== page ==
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New Urbanism, the 25-year-old movement to reclaim the American city from the suburbs, is arguably the most recognizable planning movement in recent history. Founded on the principle that placeless sprawl, the disinvestment in central cities, and the traditional mechanisms of development regulation is inequitable and unsustainable, New Urbanists proposed a design and planning solution that harkens back to a past America. An America that got cities right, and can again. If that idea sounds familiar to you, you're not alone.
For the past few years, I've covered New Urbanism in my graduate Urban Design Seminar. There's always a lively discussion where the students debate the pros and cons of New Urbanism, but this year the discussion turned bleaker than ever, faster than ever. The reason: #MAGA.
Just as John Stewart questioned Trump's campaign promise of what exactly it means to “make American great again,” the students immediately questioned what, exactly, New Urbanism is trying to re-create. Many students suggested that whatever it is, New Urbanism's vision for the country sounds eerily similar to Trump's platform—one promising a frame-by-frame recreation of the best of Leave it to Beaver, with a splash of Lassie.
That critique is not new to New Urbanism. As Peter Marcus wrote nearly 20 years ago, New Urbanism appeals "to a nostalgia for a past never experienced, reflecting a fear of the urban rather than a new urbanism." What is new: the right-wing agenda, espoused by our president and Republican majorities in both houses of Congress, adamantly opposes social and environmental justice. That is, the Republicans are using a similar nostalgia to that associated with New Urbanism for regressive ends, antithetical to the Charter of the New Urbanism.
From my perspective, New Urbanism has been at a crossroads for a long time. Criticizing New Urbanism for the misplaced nostalgia it invokes is neither new, nor necessarily fair. And I applaud the New Urbanist movement for setting a bar, starting a conversation, and offering real solutions. But the challenges and critiques of New Urbanism have taken on a new immediacy in light of the social and political upheaval ushered in by the ascendance of Donald Trump—particularly that the danger that New Urbanism, with goals I wholeheartedly support, is irrevocably tied to a delusional vision of American exceptionalism and a past greatness that never existed.
For the better part of its history, New Urbanism has been dealt a variety of scathing critiques, such as its practical inability to accommodate diversity in “use and population” and its inability to significantly reduce reliance on the automobile. But these critiques haven't stopped the "New Urban" label from being applied to market rate, greenfield developments on the periphery of cities around the country. My concern is that without addressing these issues, New Urbanism risks being reduced to only another means of perpetuating the problems it seeks to remedy.
Assuming (and I'm 99% certain this is the case) that seeing #CNU and #MAGA together in a late-night presidential Twitter rant would make many New Urbanist's skin crawl, the question is, what can be done? How can New Urbanism avoid becoming the punchline of a tragic joke at a planning department happy hour? I see one obvious path: get serious about addressing the criticisms of the movement.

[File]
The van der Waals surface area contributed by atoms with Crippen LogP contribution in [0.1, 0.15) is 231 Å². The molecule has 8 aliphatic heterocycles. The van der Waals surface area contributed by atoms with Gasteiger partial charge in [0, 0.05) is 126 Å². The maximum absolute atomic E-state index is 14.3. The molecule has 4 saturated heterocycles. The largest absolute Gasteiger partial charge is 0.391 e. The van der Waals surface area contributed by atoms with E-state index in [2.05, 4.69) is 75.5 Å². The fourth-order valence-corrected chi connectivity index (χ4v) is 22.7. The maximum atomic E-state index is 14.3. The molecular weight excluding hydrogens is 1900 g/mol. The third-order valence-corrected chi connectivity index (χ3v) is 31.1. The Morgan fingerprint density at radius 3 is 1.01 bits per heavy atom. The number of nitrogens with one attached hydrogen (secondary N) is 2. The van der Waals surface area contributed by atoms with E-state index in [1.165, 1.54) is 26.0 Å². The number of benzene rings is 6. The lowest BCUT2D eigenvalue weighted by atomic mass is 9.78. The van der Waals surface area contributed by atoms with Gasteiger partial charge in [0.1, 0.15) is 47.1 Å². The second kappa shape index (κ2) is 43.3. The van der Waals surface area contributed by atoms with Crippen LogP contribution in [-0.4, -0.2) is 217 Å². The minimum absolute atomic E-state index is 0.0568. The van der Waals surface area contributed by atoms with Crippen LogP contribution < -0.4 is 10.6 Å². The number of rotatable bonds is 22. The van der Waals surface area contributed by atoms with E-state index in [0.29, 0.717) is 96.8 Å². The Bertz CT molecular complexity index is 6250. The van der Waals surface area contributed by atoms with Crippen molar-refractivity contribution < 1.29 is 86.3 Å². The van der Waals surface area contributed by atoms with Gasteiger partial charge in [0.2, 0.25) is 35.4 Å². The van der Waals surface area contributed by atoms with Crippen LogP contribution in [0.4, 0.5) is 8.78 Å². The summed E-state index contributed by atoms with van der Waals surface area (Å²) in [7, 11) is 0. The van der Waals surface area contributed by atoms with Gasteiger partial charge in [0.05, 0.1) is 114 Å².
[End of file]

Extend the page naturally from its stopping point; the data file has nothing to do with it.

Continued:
I think the first step is admitting that design alone is incapable of addressing the lack of diversity and continued reliance on cars that plague New Urban developments. As Andres Duany has said, “The New Urbanism is agnostic to style,” and thus should accommodate the tastes, lifestyles, and customs of all. But that only appears to be true as long as you can afford it. For example, in a 2010 study, Emily Talen found that of 152 New Urbanist developments she surveyed, only 10 percent were affordable to someone making the median salary for a teacher. Great design, regardless of style, is the wrong tool to address affordability.
Similarly, studies continue to demonstrate that New Urbanist design supports walking and bicycling, but the effect of design doesn't extend beyond the neighborhood. The problem of auto-dependence arises when you try to leave the development: if you live in a New Urbanist community in a sprawling, auto-oriented city, you may be able to walk down the street to get your morning coffee, but leaving that community means getting in your car.
Getting serious about addressing New Urbanism's flaws means getting past design and into policy. Indeed, almost ten years ago Jennifer Steffel Johnson and Emily Talen found policy to be the primary barrier to affordable New Urbanist developments. What I suggest: in light of current politics, the New Urbanists need to get political.
The inauguration of the 45th President of the United States has motivated millions of Americans to march, to donate, and to question their elected officials. So far, the Republican Party continues to tear itself apart trying to rule, and the Democratic Party struggles to capitalize on the popular rage against the Trump Administration. Maybe we (i.e., people working towards socially and environmentally just cities in the United States) need a New Urbanist Party?
I don't think it is much of a stretch to imagine a New Urbanist Party. The Charter of the New Urbanism looks to me like a ready-made party platform. It might be long on ideas and short on solutions, but just as we have 25 years of New Urbanism, we have nearly as many years of scholarship to develop an evidence-based platform.
Dan Piatkowski is an assistant professor of Community and Regional Planning at the University of Nebraska–Lincoln. His research interests include travel behavior, walking and bicycling, and the intersection of urban design and transportation planning.